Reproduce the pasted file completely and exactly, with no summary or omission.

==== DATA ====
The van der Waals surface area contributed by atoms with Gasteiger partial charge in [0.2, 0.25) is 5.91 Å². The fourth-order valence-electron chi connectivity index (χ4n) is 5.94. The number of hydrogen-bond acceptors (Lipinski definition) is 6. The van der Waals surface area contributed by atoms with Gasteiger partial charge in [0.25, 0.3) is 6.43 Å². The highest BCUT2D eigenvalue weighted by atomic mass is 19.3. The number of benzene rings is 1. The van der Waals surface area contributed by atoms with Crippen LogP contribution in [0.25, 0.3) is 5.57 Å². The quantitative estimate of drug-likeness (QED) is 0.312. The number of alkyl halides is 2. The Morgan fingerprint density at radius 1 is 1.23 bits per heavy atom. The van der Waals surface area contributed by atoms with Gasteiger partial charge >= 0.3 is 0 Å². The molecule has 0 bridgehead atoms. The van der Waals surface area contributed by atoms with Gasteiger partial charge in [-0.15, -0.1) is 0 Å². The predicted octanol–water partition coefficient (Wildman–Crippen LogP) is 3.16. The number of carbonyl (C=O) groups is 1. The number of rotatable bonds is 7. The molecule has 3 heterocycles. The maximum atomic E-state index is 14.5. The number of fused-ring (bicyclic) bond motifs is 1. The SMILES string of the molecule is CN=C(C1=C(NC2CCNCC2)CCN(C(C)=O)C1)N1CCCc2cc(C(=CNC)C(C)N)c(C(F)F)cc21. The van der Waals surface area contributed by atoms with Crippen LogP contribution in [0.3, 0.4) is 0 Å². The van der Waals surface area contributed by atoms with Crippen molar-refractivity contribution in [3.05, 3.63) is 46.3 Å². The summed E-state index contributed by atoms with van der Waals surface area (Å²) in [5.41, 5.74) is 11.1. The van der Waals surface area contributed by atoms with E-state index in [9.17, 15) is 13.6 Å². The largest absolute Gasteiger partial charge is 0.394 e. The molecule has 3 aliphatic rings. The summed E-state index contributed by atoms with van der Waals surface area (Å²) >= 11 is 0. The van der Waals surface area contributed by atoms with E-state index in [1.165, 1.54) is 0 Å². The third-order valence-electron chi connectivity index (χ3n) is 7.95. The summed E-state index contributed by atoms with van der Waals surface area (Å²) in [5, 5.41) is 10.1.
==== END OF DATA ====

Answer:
The van der Waals surface area contributed by atoms with Gasteiger partial charge in [0.2, 0.25) is 5.91 Å². The fourth-order valence-electron chi connectivity index (χ4n) is 5.94. The number of hydrogen-bond acceptors (Lipinski definition) is 6. The van der Waals surface area contributed by atoms with Gasteiger partial charge in [0.25, 0.3) is 6.43 Å². The highest BCUT2D eigenvalue weighted by atomic mass is 19.3. The number of benzene rings is 1. The van der Waals surface area contributed by atoms with Crippen LogP contribution in [0.25, 0.3) is 5.57 Å². The quantitative estimate of drug-likeness (QED) is 0.312. The number of alkyl halides is 2. The Morgan fingerprint density at radius 1 is 1.23 bits per heavy atom. The van der Waals surface area contributed by atoms with Gasteiger partial charge >= 0.3 is 0 Å². The molecule has 0 bridgehead atoms. The van der Waals surface area contributed by atoms with Gasteiger partial charge in [-0.15, -0.1) is 0 Å². The predicted octanol–water partition coefficient (Wildman–Crippen LogP) is 3.16. The number of carbonyl (C=O) groups is 1. The number of rotatable bonds is 7. The molecule has 3 heterocycles. The maximum atomic E-state index is 14.5. The number of fused-ring (bicyclic) bond motifs is 1. The SMILES string of the molecule is CN=C(C1=C(NC2CCNCC2)CCN(C(C)=O)C1)N1CCCc2cc(C(=CNC)C(C)N)c(C(F)F)cc21. The van der Waals surface area contributed by atoms with Crippen LogP contribution in [0.3, 0.4) is 0 Å². The van der Waals surface area contributed by atoms with Crippen molar-refractivity contribution in [3.05, 3.63) is 46.3 Å². The summed E-state index contributed by atoms with van der Waals surface area (Å²) in [5.41, 5.74) is 11.1. The van der Waals surface area contributed by atoms with E-state index in [9.17, 15) is 13.6 Å². The largest absolute Gasteiger partial charge is 0.394 e. The molecule has 3 aliphatic rings. The summed E-state index contributed by atoms with van der Waals surface area (Å²) >= 11 is 0. The van der Waals surface area contributed by atoms with E-state index in [1.165, 1.54) is 0 Å². The third-order valence-electron chi connectivity index (χ3n) is 7.95. The summed E-state index contributed by atoms with van der Waals surface area (Å²) in [5, 5.41) is 10.1.